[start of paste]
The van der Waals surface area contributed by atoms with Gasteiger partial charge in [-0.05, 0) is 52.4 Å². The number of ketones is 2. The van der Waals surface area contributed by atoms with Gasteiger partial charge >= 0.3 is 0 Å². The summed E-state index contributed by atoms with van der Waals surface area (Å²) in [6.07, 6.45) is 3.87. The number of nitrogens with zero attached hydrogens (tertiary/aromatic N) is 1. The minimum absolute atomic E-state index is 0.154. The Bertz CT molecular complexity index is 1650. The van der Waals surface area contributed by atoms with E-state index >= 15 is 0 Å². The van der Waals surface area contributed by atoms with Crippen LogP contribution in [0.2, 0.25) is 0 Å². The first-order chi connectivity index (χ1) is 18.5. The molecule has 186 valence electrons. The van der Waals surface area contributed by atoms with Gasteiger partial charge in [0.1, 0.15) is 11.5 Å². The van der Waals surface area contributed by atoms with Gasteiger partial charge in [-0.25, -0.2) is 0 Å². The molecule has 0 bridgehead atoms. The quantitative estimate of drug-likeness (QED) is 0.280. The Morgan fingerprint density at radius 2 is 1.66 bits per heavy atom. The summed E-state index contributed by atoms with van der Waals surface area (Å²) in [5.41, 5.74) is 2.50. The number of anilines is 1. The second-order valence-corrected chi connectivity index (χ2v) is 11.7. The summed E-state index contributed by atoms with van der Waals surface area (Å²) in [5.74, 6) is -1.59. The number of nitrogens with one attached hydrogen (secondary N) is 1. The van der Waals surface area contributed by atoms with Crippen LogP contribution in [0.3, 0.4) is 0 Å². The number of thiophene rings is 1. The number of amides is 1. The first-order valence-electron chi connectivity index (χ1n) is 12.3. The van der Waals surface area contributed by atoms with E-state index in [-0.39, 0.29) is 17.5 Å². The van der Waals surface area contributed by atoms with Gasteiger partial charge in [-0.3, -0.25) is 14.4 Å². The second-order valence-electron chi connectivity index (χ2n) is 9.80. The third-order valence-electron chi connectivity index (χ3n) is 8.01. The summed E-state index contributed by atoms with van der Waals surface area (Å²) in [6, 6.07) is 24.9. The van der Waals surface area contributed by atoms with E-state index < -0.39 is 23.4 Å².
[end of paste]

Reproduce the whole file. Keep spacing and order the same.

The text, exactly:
The van der Waals surface area contributed by atoms with Gasteiger partial charge in [-0.05, 0) is 52.4 Å². The number of ketones is 2. The van der Waals surface area contributed by atoms with Gasteiger partial charge >= 0.3 is 0 Å². The summed E-state index contributed by atoms with van der Waals surface area (Å²) in [6.07, 6.45) is 3.87. The number of nitrogens with zero attached hydrogens (tertiary/aromatic N) is 1. The minimum absolute atomic E-state index is 0.154. The Bertz CT molecular complexity index is 1650. The van der Waals surface area contributed by atoms with E-state index >= 15 is 0 Å². The van der Waals surface area contributed by atoms with Crippen LogP contribution in [0.2, 0.25) is 0 Å². The first-order chi connectivity index (χ1) is 18.5. The molecule has 186 valence electrons. The van der Waals surface area contributed by atoms with Gasteiger partial charge in [0.1, 0.15) is 11.5 Å². The van der Waals surface area contributed by atoms with Gasteiger partial charge in [-0.25, -0.2) is 0 Å². The molecule has 0 bridgehead atoms. The quantitative estimate of drug-likeness (QED) is 0.280. The Morgan fingerprint density at radius 2 is 1.66 bits per heavy atom. The summed E-state index contributed by atoms with van der Waals surface area (Å²) in [5.41, 5.74) is 2.50. The number of anilines is 1. The second-order valence-corrected chi connectivity index (χ2v) is 11.7. The summed E-state index contributed by atoms with van der Waals surface area (Å²) in [5.74, 6) is -1.59. The number of nitrogens with one attached hydrogen (secondary N) is 1. The van der Waals surface area contributed by atoms with Crippen LogP contribution in [0.3, 0.4) is 0 Å². The number of thiophene rings is 1. The number of amides is 1. The first-order valence-electron chi connectivity index (χ1n) is 12.3. The van der Waals surface area contributed by atoms with E-state index in [-0.39, 0.29) is 17.5 Å². The van der Waals surface area contributed by atoms with Gasteiger partial charge in [-0.3, -0.25) is 14.4 Å². The second-order valence-electron chi connectivity index (χ2n) is 9.80. The third-order valence-electron chi connectivity index (χ3n) is 8.01. The summed E-state index contributed by atoms with van der Waals surface area (Å²) in [6, 6.07) is 24.9. The van der Waals surface area contributed by atoms with E-state index < -0.39 is 23.4 Å².